RESOURCES: Answering Age-Old Questions

Science  14 Jan 2005:
Vol. 307, Issue 5707, pp. 187c
DOI: 10.1126/science.307.5707.187c

No mouse has survived longer than 5 years. A lucky lion might reach 30, and the oldest person on record was still enjoying the occasional glass of port until her death at age 122. How fast various organisms age boils down to differences in their genes. That's the premise of the 3-year-old Human Ageing Genomic Resources site, a collection of databases for teasing out genetic influences on aging.

The site's centerpiece is a database that characterizes more than 200 genes linked—tenuously or strongly—to human aging. Each gene's file describes its protein product's function and relevance to aging, lists other proteins it mingles with, identifies corresponding genes in model organisms, and more. For researchers interested in comparative aging, another database tallies demographic and physiological variables such as record life span, basal metabolic rate, and maturation time for more than 2000 species. Project leader João Pedro de Magalhães, a Har vard postdoc, also runs the parent site senescence.info, which brims with background information. You can compare theories for why organisms grow old or read about purported antiaging treatments. Don't celebrate just yet—none of them has been shown to work.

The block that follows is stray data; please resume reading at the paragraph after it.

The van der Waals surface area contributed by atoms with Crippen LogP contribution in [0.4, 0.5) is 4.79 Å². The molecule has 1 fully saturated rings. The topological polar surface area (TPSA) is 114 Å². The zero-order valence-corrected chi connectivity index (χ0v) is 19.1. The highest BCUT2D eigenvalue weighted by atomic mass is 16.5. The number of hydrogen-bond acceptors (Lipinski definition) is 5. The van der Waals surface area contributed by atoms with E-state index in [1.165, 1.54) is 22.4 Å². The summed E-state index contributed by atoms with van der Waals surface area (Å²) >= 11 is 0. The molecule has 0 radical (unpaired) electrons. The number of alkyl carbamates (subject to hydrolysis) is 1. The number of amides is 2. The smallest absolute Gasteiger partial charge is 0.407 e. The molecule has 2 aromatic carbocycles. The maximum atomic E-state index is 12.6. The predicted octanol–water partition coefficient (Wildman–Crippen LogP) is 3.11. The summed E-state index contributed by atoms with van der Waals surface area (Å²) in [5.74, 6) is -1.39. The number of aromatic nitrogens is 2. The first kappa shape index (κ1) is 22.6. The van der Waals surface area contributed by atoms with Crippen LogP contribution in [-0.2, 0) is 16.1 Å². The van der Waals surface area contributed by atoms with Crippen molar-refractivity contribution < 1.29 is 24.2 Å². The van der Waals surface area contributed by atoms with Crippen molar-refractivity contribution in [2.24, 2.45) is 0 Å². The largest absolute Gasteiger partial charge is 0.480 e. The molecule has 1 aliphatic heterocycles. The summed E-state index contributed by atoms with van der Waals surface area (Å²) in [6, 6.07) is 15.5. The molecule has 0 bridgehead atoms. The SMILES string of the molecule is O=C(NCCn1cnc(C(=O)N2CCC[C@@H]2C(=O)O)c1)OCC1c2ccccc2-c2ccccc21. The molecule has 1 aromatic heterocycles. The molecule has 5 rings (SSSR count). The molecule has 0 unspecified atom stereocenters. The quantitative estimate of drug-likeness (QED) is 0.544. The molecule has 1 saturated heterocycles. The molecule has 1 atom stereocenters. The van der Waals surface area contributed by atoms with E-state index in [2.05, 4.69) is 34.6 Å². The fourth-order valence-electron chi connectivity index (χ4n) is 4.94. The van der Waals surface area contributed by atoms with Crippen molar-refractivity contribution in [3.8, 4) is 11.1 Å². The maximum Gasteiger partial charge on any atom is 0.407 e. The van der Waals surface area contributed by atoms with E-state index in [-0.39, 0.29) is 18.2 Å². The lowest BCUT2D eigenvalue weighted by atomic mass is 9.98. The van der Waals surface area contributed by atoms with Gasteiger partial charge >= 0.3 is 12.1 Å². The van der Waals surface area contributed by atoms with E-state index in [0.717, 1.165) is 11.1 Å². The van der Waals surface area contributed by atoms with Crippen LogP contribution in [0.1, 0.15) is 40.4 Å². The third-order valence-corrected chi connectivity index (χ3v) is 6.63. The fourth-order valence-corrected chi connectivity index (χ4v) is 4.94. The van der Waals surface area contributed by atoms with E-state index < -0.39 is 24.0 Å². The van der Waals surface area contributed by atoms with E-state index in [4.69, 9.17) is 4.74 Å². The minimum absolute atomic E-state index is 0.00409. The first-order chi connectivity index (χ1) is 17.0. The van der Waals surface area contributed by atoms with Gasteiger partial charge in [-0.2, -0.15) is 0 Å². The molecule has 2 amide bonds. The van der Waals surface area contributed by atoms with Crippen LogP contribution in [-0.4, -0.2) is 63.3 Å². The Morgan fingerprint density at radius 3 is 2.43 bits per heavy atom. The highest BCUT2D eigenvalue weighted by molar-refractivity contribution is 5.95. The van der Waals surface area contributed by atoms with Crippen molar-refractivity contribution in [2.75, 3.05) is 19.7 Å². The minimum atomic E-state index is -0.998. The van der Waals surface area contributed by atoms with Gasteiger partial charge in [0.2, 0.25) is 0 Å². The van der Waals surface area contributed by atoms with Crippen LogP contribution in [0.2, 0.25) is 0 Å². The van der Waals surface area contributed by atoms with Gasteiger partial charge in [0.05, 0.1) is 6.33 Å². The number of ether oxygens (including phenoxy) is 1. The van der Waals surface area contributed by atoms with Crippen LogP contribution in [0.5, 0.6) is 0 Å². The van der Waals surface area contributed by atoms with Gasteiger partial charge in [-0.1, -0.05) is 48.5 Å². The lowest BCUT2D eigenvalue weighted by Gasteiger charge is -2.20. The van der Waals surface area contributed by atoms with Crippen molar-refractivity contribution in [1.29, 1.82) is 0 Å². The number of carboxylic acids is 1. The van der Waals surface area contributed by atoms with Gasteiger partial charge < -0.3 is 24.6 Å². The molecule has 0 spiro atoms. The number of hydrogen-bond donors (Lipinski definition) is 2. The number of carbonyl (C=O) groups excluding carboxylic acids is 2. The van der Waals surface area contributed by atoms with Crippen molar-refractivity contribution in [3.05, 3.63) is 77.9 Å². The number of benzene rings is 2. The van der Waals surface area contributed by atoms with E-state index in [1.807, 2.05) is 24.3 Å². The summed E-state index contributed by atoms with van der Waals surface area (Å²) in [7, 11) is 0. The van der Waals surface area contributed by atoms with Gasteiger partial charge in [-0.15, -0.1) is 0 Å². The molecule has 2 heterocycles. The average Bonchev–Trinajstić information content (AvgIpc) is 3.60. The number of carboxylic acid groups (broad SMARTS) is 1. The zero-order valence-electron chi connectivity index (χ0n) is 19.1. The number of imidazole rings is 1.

genomics.senescence.info

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